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O-suriage Wakizashi

By Richard Mantegani

NBTHK Tokubetsu Hozon Papers, 1993

Blade type Wakizashi cut down from tachi.
Classification Tokubetsu Hozon-to NBTHK, 1993. Sayagaki to Osafune Motoshige by Michihiro Tanobe dated August 1993.
Shape (sugata) Shinogi-zukuri, ihori-mune, chu-kissaki, tori-sori.
Period Late Kamakura to early Nambokucho [1325-1350].
Province Bizen.
Length 47.5cm
Width 2.6cm
Thickness 0.6cm at the mune machi.
Forging (jihada) Mokume with o-hada of running itame, ji-nie, chikei.
Tempering (hamon) Wide suguha based midare showing ear shaped elements, and some slanting patterns [saka-midare], in thick nioi with Ko-nie, ashi, saka-ashi, yo, nijuba, nie-kuzure, kinsuji, inazuma, yubashiri.
Point (boshi) Hakikake, nie-kuzure, kinsuji, somewhat pointed with slight kaeri.
Tang O-suriage mumei, one mekugi-ana, kiri tip, kiri yasurime.
Tang thickness 0.7cm
Signature Shojisha mei (owners name) inscribed; THIS IS THE FAVORITE POSSESSION OF YOSHIHISA.
Horimono Futasuji-hi, with remains of bonji on nakago omote.


With the emergence of the Soshu tradition in the late Kamakura period, Japanese sword making reached its highest level of development. Masamune, Sadamune, and their pupils brought this tradition into prominence and it was perhaps the most dominant for its time. Motoshige was a Bizen sword smith who came under the spell of the Soshu tradition. He had a long and productive life making swords from late the Kamakura era on into the Yoshino period, spanning some 50 to 60 years or more.

The earliest dated piece is from Showa 4 [1315] with the body of his work dating from Kemmu [1334] on. There is some controversy over the length of time he produced blades, with the idea presented that two men using the same name could have existed. There is a great change in style over the period where we find the best examples of his sword making, which are numerous to say the least. Early signed pieces have been referred to as works of the 'old Motoshige'. With the coming of Nambokucho and the influence of the Soshu tradition, we see the 'new [and perhaps greatly improved] Motoshige'. He seemed to have adapted well to the 'heavy duty' style of wide body, wide yakiba swords that those turbulent years demanded. Quite literally, he 'changed with the times'.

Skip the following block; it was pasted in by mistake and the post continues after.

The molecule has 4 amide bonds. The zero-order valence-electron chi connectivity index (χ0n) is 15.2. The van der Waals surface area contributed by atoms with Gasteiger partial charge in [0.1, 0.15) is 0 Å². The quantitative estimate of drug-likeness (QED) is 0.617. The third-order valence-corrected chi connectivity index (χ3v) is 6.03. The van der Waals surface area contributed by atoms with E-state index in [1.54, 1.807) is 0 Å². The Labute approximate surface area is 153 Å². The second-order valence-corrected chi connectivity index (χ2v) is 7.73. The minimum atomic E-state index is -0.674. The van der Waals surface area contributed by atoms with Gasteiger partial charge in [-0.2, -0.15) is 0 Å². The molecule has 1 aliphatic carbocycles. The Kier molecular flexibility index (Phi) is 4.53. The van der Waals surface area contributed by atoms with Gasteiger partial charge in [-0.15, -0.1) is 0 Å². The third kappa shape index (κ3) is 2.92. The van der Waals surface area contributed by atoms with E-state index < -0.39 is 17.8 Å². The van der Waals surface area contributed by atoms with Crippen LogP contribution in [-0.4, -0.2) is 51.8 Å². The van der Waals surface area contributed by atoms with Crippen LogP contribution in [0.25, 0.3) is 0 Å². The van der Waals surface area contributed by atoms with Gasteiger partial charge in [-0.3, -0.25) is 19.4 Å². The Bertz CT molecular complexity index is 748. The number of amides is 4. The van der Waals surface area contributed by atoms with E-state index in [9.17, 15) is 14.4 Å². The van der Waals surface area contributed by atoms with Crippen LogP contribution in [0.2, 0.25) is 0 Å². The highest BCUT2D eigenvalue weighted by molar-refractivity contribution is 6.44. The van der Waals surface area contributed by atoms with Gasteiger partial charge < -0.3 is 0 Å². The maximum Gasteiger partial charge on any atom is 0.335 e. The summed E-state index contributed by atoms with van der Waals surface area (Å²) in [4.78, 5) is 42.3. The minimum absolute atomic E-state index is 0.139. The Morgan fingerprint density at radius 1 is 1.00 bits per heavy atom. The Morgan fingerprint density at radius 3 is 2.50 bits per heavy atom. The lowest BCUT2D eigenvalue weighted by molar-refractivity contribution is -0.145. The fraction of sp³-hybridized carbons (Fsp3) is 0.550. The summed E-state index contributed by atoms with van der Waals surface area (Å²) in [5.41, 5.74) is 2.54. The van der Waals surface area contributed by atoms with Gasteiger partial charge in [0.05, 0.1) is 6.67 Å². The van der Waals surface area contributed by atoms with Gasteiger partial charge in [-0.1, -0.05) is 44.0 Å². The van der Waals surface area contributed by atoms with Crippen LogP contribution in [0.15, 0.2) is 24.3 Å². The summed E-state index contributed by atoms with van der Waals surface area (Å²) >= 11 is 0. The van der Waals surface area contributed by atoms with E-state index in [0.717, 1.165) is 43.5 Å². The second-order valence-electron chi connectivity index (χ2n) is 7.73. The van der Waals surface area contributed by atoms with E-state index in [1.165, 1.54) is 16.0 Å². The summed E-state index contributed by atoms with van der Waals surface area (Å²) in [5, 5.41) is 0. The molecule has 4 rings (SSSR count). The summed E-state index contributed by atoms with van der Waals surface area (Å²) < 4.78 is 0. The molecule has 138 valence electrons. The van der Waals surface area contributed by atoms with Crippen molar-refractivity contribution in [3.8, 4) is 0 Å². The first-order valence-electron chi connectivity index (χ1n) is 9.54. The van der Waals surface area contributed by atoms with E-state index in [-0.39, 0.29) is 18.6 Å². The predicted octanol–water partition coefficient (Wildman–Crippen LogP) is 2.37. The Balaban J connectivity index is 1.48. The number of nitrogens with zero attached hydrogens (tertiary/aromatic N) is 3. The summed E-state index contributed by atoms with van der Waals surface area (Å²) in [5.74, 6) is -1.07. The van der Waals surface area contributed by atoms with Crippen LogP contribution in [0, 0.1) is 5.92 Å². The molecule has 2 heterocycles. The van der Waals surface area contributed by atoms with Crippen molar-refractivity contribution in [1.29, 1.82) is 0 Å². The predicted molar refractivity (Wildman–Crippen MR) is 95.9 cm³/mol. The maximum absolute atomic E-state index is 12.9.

Throughout his life, Motoshige made blades of all types and shapes including nagamaki. From the pure and graceful Bizen sugata with quiet and narrow hamon, to the extended and powerful examples with vigorous yakiba found during the Nambokucho period, Motoshige seemed to try everything at least once. A sword made by Motoshige often combines forging techniques found in several of the great schools working at this time. The example presented here shows off Bizen, Bitchu, and Soshu workmanship all in one sword. The utsuri usually found in his pure Bizen work is lacking in this blade where Soshu style workmanship is more prominent. It is obvious these schools were in contact with each other with many ideas exchanged and tried. His work can strongly resemble Kagemitsu, Kanemitsu, Aoe Tsuguyoshi, and Tsugunao, or perhaps it is the other way around.

His relationship to Sadamune as one of his "Sansaku" (The Three Brilliant Pupils: MOTOSHIGE, NOBUKUNI, TANSU KUNIMITSU), would be wonderful to believe, but there does not seem to be much documented evidence to support this. Clearly at some point Motoshige became connected with or was influenced by the Soshu tradition. He likely spent some time studying and working with other sword smiths directly associated with the school as well. To successfully combine these different traditions as he did into one is proof positive of his exceptional skill.

He usually signed his blades Bishu Osafune Motoshige and often dated them. Motoshige is among a handful of Koto smiths (Kanemoto is another), to be given a cutting test ultimate rating of Saijo O'wazamono during the Shinto period. This is yet another honor that points to the quality of swords made during those remarkable times of late Kamakura and Nambokucho. Today many of Motoshige's surviving works are rated Juyo-To or higher.

Although greatly shortened from what was likely a full-length tachi or O'dachi, this sword as shown fully displays all the wonderful traits found in classic 'Soden Bizen' workmanship.

Sources: Fujishiro Koto AFU Translated by Harry Watson pp 244-45. Token Bijutsu English Edition #1. Foldout article and oshigata.